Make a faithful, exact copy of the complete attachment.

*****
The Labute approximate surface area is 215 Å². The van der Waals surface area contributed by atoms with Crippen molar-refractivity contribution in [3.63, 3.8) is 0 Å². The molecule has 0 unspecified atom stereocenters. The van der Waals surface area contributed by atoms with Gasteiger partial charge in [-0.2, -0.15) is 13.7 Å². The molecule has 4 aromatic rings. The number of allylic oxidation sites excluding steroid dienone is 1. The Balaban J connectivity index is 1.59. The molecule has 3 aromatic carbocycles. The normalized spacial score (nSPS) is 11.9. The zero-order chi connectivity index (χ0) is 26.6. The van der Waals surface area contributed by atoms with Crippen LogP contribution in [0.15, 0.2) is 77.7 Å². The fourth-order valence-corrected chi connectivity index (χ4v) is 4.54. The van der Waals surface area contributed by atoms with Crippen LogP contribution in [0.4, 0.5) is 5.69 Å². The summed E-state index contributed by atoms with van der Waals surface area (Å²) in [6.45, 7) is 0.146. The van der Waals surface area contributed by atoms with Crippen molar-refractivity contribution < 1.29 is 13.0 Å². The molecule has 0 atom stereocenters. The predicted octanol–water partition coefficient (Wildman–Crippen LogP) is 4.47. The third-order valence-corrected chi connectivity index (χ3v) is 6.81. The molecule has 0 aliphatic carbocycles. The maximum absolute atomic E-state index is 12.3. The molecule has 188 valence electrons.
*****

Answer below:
The Labute approximate surface area is 215 Å². The van der Waals surface area contributed by atoms with Crippen molar-refractivity contribution in [3.63, 3.8) is 0 Å². The molecule has 0 unspecified atom stereocenters. The van der Waals surface area contributed by atoms with Gasteiger partial charge in [-0.2, -0.15) is 13.7 Å². The molecule has 4 aromatic rings. The number of allylic oxidation sites excluding steroid dienone is 1. The Balaban J connectivity index is 1.59. The molecule has 3 aromatic carbocycles. The normalized spacial score (nSPS) is 11.9. The zero-order chi connectivity index (χ0) is 26.6. The van der Waals surface area contributed by atoms with Crippen LogP contribution in [0.15, 0.2) is 77.7 Å². The fourth-order valence-corrected chi connectivity index (χ4v) is 4.54. The van der Waals surface area contributed by atoms with Crippen LogP contribution in [0.4, 0.5) is 5.69 Å². The summed E-state index contributed by atoms with van der Waals surface area (Å²) in [6.45, 7) is 0.146. The van der Waals surface area contributed by atoms with Crippen molar-refractivity contribution < 1.29 is 13.0 Å². The molecule has 0 atom stereocenters. The predicted octanol–water partition coefficient (Wildman–Crippen LogP) is 4.47. The third-order valence-corrected chi connectivity index (χ3v) is 6.81. The molecule has 0 aliphatic carbocycles. The maximum absolute atomic E-state index is 12.3. The molecule has 188 valence electrons.